- Jodi Steger, Intake Coordinator

"Everyone is talking about the shortage of mental health professionals needed to work with all the grieving and struggling children and adults. My personal take on this is that we were in a crisis for a very long time and now that we are coming out of that crisis we are all grieving what was lost. It continues to be a really hard time for our community. It is also a great opportunity for us to come together and support one another regardless of religious, political, or social views." - Shannon Welch-Groves, PsyD, HSPP

Monthly recommendations or reflections for parents, kids, and teens from the Center's C.O.O.L. clinicians

Parenting with unconditional presence

I have a little book about Hebrew words that I look to sometimes that provides a unique perspective about the human interaction with the Spirit, God. I recently consulted this book of mine as I was contemplating the fears and worries I hear our youth expressing routinely in the privacy of a counseling session, if I take the liberty of generalizing a bit on their behalf. 

I was introduced to the Hebrew word for rest, “nuach,” which means to be settled and comforted. I learned that when God said,

“Come to me, all you who are weary and burdened, and I will give you rest.” (Matthew 11:28)

He was quoting from the book of Exodus, when Moses asked God to teach him how to know the Father better. According to my little book,

“in response to this request (from Moses), God replied,

‘My Presence will go with you, and I will give you rest.’" (Exodus 33:14)

Or we could extrapolate, "My Presence will go with you, and I will settle and comfort you."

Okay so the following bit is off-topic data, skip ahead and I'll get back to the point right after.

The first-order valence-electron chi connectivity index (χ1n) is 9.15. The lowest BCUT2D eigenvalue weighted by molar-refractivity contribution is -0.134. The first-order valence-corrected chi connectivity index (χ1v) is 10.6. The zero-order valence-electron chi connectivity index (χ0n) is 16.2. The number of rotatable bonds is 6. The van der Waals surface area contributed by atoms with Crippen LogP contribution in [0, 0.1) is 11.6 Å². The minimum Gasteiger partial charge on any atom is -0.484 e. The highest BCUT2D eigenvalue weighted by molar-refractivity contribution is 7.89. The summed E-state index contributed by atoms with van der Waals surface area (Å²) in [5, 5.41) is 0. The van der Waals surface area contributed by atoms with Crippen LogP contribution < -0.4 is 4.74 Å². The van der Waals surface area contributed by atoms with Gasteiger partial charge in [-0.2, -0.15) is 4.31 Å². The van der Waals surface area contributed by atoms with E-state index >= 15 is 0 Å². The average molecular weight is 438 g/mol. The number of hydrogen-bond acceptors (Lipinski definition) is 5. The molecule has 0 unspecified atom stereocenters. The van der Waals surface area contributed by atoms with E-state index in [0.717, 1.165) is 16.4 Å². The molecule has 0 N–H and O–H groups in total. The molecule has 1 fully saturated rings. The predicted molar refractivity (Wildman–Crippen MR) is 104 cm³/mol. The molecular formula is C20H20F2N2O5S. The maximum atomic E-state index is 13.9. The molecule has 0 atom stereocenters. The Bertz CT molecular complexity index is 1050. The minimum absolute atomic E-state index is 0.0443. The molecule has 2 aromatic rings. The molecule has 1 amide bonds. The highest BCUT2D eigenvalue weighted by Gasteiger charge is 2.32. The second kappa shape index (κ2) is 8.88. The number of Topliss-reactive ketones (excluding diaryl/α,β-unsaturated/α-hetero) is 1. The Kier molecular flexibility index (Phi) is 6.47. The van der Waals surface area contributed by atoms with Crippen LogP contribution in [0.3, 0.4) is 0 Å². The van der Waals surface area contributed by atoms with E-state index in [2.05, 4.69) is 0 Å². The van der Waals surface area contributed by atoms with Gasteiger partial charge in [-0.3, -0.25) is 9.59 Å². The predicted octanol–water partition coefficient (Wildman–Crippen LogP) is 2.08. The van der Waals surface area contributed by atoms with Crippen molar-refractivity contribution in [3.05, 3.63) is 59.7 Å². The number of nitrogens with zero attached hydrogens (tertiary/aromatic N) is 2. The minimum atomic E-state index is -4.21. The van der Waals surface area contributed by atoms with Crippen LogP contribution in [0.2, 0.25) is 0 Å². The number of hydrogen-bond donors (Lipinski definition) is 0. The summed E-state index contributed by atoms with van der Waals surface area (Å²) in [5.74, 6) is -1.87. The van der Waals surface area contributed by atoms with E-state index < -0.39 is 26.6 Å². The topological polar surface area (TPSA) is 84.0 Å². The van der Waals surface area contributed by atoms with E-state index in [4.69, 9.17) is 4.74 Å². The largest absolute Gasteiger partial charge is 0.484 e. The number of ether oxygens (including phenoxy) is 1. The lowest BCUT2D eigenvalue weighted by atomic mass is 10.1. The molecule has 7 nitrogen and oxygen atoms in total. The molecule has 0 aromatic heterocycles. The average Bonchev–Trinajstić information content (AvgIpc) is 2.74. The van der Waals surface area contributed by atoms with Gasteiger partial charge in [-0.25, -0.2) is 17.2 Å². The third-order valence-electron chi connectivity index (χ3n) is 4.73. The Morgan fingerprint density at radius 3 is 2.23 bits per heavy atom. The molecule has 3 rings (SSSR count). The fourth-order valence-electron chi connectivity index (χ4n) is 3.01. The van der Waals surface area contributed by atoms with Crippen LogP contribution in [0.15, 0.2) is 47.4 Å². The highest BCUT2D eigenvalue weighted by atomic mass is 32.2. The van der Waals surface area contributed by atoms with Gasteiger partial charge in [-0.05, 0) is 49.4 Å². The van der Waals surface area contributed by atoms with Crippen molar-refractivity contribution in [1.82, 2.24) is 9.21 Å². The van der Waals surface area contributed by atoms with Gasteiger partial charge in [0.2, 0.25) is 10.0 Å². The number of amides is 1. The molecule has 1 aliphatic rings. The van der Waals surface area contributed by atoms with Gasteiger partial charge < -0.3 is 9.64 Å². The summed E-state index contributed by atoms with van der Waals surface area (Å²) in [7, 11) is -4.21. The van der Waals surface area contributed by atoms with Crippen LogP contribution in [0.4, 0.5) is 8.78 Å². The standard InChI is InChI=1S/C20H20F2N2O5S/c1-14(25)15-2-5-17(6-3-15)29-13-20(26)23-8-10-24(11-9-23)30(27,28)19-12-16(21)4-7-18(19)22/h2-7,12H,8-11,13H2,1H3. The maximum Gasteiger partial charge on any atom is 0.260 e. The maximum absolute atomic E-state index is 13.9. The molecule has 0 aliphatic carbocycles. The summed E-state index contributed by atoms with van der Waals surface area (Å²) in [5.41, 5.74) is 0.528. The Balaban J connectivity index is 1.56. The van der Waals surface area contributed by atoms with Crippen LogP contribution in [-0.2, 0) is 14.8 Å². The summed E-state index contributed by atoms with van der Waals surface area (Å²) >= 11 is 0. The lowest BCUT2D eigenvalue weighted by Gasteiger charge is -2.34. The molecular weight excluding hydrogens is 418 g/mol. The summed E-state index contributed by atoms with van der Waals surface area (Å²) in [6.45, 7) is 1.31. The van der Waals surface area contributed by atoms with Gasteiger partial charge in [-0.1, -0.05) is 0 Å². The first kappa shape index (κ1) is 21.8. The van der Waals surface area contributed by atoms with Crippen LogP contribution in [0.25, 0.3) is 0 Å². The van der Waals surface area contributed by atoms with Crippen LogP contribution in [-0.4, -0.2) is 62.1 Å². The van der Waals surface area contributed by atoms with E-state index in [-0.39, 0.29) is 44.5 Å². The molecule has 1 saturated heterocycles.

What does this have to do with our youth? I believe one dimension is that it could speak to what we as parents can strive to do with our own children—to be unconditionally “present,” meaning to accept and love our children through all their insecurities, mistakes, and learning without enabling or withdrawing, so that we can be the secure base, or the compassionate reality check, needed to “settle” and “comfort” our children through the ups and downs of real life. 

This is the stuff that real trust is made of—I will be with you no matter what, you can trust me to settle and to comfort you, no matter what is going on. 

Wow. Seems like really big shoes to fill. What could be more daunting? And how do I be “settling” and “comforting” when the wrong things are going on? 

Sometimes settling and comforting might mean telling the truth about reality and its expectations and holding boundaries, while being sensitive about how difficult some things can be for our children to learn and accept, without compromising boundaries and appropriate expectations. 

Yes, it can be complex. It can also be simple. 

When I can be a source of comfort and stability, as my children experience the ups and downs of life, my presence goes with them out into the world as a resource of strength, hope and encouragement, hopefully to comfort and settle them as they navigate the complexities of their own lives. 

As a parent, I find comfort in that as well.

Elaina Riley is a licensed independent social worker at the Center.

Learn more about her HERE!

Thank you, Prairie Meadows!

A generous 2021 grant enabled us to make important health and safety upgrades to our building -- including 2 new water bottle filling stations that were installed last week!

Register for upcoming classes!

Check out current groups, classes and events,

including a monthly support group for survivors of suicide loss,

a spring congregational care series, mindfulness-based stress reduction and MORE!

Learn More

50th Anniversary Staff Reunion: June 16

Learn More and RSVP by 6/1

Fall 50th Anniversary Event: October 18

Save the date for an evening of celebration! More details to come.

Spring has finally sprung!

We hope you'll come visit the Center and enjoy the gorgeous scenery!